Tl;dr We all have to make choices about how to manage our disabilities, and there are often complicated tradeoffs. No matter which choices we make, ableists will think we’re making the wrong ones. No matter which choices we make, ableists will think that we are faking.

In the face of this kind of hostility, it is easy to start doubting ourselves and believing that we’re fake and terrible. It helps to remember that the ableists don’t know what they are talking about (even if they are disabled themselves). Making choices about how to manage disability is just part of life. The ableists are not experts in how you should be living you life; they are wrong and they are mean.

Not everyone is mean

Mean people take up a lot of space.


Mean people often make their voices heard the loudest.


If you are around a loud mean person, it can be hard to remember that kind people exist.


It can feel like the world is all mean people, and that they’re all yelling at you.


But, not everyone is mean. A lot of people are kind and caring.


When you notice the kind people, and make an effort to listen to them, it’s much harder for the mean people to drown out their voices.

thesarcasmofsamwise:

when you see a customer mistreating an employee

realsocialskills:

realsocialskills:

Anonymous said to :

Yesterday I saw a man being very angry with a cashier while I was standing in line. She was obviously upset and nothing she told him would calm him down, even though she wasn’t a manager or anything. I wasn’t sure if I should say…

thesarcasmofsamwise said:

When I had my first barista job (I worked in a coffee shop in a grocery store) was still in training and my manager and the other employee left to go check inventory and I was on the floor. A line formed and two women started yelling at me for taking too long and saying they wanted to get me fired because I was a lazy shit and I obviously didn’t have a work ethic, and I was fat and dumb. And the guy behind them, seeing I was almost in tears (first job I was a teenager) after they left in a huff after my manager came back and issued them a refund, immediately said he was so sorry and he thought I was doing a great job and those women were ridiculous. After he finished his shopping, he came back and told me that his coffee was one of the best drinks he’d ever had, and I shouldn’t be discouraged. He wasn’t creepy or hitting on me; he was just being genuinely nice and took the time to come back, and like ten years later I still remember that dude, because his small kindness made me feel like a human.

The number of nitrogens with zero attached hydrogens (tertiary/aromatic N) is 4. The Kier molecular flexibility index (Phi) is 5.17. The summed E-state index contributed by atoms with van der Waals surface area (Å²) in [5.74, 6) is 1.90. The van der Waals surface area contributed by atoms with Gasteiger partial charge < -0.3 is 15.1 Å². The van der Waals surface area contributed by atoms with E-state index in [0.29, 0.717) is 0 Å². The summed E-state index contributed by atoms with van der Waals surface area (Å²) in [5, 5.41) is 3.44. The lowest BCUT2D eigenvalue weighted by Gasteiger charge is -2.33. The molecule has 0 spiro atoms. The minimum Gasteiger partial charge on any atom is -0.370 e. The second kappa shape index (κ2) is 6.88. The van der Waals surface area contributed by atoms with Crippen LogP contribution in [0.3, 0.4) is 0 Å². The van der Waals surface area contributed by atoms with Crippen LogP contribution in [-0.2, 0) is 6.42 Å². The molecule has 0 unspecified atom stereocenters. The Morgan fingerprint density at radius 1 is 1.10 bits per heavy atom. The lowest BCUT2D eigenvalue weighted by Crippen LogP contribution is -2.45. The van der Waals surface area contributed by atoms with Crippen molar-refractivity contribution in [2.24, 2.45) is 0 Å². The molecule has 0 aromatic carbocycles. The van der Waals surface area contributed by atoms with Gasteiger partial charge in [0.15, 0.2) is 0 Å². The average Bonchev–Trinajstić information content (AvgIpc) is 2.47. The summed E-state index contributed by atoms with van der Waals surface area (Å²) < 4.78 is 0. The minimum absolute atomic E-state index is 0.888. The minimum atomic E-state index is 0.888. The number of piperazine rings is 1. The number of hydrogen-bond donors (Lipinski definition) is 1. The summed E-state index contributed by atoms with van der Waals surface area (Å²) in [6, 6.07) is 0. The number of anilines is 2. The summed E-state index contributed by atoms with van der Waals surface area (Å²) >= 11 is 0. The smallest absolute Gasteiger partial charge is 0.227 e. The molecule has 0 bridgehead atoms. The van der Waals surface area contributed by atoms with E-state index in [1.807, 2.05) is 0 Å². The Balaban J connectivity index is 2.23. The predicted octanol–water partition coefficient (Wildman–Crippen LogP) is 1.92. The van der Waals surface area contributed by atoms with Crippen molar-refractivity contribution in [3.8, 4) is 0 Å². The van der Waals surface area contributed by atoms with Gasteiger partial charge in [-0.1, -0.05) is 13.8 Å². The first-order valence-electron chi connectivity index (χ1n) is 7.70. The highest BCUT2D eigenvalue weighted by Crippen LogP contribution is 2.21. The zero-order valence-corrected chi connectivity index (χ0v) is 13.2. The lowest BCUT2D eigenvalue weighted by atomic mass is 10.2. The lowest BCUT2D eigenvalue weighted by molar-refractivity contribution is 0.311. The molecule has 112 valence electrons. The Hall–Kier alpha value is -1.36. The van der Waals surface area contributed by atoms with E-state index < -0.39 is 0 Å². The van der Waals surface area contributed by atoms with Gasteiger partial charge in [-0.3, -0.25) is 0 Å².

"Don't let people get to you"

I don’t know about you, but I’ve experienced this a lot:

  • I’ll talk about someone being mean or bigoted towards me.
  • And someone will say something like “Don’t let them get to you”, or
  • “Don’t ever let people get under your skin like that, they’re not worth it”

And in my experience, that always makes me feel worse. This is what I eventually figured out about it:

Things hurt.

It’s not your fault that it hurts when people are awful to you.

It’s not your fault you care what people think of you sometimes. (Everyone does.)

Having connections to others matters. And when people we’re connected to are mean, it hurts.

Self esteem talk can end up being yet another stick to beat you with, and that’s not right either. 

Being hurt by mean people doesn’t mean you’re failing. It’s not possible to be completely invulnerable at all times. When someone’s shooting arrows at you, it’s not your fault for failing to make armor fast enough to stop them.

You’re ok. They’re mean.

chrisss89:

Learning self respect

realsocialskills:

I’m twenty years old and I can’t help but think that everyone thinks I’m stupid. I stutter, I feel slow, I say dumb things, and I sometimes catch people giving me judging looks. No one’s ever said that to me except maybe once or twice when I…